Getting “Back to Basics”: Communicating Vision and Values
May 13, 2009 @ 05:00 AM | By Guest Blogger
Last month, InterCall presented a webinar called “Networking and Building Relationships”.
Our speaker from Bates Communications taught us so much that we asked him to blog a bit about communication.
Please welcome a guest blogger, Craig Bentley.
When the economy takes one of its inevitable downturns, as we all know it has recently, have you noticed how many times a business leader will say, “It’s time to get back to the basics”? “Our company”, these leaders will say, “needs to focus on doing what we do best.”
I’m always a little puzzled when I hear these comments. Does that mean that these companies were focusing on what they DON’T do best, that they were ignoring the “basics” of their business when the economy was strong and consumer demand was dependable?
Sadly, for some this probably was the case. The relatively easy pickings in a rising economy meant that some companies stopped focusing on their own areas of expertise and competency. But others stubbed their toes because they failed to fulfill a core leadership requirement—they failed to communicate! They failed to communicate effectively with their employees, with their customers, with their bankers and suppliers, with the financial marketplace and with each other. They talked about results, margins, financial targets and how successful they wanted the company to become. But they stopped talking about what makes a company great, what inspires and motivates employees, what creates winners. They stopped talking about values. They stopped talking about who they are, what they stand for and why maintaining these core values is critical to the company’s (and, therefore, the employees’) long-term success.
Are you communicating regularly with all of your important stakeholders about the things that are really important? Are you asking the right questions?
- Why was the company founded in the first place?
- What were the founders and later leaders trying to achieve?
- What is the real value that we deliver to customers?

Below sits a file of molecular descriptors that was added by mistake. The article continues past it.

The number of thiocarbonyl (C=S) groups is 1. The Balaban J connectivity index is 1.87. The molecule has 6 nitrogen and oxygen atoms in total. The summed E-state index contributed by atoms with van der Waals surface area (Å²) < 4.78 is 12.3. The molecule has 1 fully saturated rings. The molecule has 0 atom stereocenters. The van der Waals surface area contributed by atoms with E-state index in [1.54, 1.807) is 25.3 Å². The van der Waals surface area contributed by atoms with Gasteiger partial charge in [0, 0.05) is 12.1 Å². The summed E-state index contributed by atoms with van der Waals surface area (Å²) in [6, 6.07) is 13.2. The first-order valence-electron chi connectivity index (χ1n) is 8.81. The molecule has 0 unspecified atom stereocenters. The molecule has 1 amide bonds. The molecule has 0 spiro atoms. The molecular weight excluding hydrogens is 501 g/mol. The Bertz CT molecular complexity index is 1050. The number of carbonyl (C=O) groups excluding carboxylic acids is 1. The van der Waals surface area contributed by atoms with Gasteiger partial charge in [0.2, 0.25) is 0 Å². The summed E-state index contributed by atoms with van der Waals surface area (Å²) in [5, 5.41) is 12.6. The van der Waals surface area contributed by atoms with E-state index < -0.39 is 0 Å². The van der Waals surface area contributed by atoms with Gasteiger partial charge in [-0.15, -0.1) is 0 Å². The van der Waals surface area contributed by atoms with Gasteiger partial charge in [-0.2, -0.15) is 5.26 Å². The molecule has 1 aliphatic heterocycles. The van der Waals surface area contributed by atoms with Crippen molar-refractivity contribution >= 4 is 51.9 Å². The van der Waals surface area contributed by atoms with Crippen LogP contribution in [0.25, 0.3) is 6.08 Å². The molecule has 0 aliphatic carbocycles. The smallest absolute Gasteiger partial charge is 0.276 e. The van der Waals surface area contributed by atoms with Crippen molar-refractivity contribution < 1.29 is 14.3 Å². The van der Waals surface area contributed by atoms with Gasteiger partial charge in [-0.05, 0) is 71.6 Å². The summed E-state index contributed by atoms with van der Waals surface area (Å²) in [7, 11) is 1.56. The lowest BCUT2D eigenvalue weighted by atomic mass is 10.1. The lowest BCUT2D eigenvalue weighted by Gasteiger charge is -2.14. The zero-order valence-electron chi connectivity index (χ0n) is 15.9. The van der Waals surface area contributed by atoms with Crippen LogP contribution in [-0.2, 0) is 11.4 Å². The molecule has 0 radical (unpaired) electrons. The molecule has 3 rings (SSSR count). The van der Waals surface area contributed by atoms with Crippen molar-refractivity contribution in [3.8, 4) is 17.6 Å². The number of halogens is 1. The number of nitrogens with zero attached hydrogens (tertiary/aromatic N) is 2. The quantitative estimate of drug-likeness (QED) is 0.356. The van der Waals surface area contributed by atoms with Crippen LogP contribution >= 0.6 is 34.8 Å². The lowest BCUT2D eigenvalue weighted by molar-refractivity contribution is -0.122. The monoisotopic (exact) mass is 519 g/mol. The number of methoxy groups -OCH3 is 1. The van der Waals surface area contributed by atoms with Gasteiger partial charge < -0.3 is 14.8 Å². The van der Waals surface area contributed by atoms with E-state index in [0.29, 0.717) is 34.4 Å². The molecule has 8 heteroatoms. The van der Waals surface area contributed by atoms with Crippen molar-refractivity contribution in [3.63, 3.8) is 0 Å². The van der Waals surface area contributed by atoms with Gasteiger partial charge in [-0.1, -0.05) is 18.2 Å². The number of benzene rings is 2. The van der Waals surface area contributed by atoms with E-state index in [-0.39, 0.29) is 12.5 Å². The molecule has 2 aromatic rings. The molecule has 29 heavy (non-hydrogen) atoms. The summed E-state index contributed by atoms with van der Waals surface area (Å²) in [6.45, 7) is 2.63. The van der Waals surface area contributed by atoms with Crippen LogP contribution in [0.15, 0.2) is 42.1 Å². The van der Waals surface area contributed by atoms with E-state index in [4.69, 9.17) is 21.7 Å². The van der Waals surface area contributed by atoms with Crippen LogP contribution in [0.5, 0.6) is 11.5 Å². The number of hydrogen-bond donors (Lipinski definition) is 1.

- What allowed us to grow and prosper in the past?
- What are the values that define who we are and that differentiate us in the marketplace?
- Are we being true to these core values?
- Does everyone in the company know and live these values in their daily business?
A Communication Strategy
Do you have a communication plan in place to be sure that your message is reaching your most important audiences? Is everyone on the same page regarding the messages you want communicated to your employees and customers? Are all members of your team on board or are they sending mixed messages that can confuse and demoralize staff and confuse and alienate customers?
Today, there are so many ways to communicate that it’s a real tragedy when it doesn’t happen often and isn’t done well. Email allows us to quickly reach people all over the world, and video conferencing gives us the opportunity to add more of a personal touch. Even a simple conference call can help leaders keep their teams informed. Learn how to use these tools effectively!
Keep it Simple
Sometimes… no … most of the time…, simplicity is best. I remember when, years ago, I was working for a commercial bank in the Midwest. The first page of the training manual for new hires caught my attention. The page was bright pink! There were only four words on that page…”Honesty and Fair Dealing”. That simple phrase captured the values of the company, the principles on which the business had been established and had built its franchise. And it was a clear directive as to how we were to conduct ourselves in all that we did with customers and with each other.
You want to be successful? Talk about what really matters, talk about vision and values, talk about greatness and possibilities and you too will help move the world.
Craig Bentley is a sought-after business consultant, financial expert and speaker.His thirty years of experience in domestic and international financial markets, banking, business development and strategic planning provide his clients with a diverse, strategic perspective to leadership communications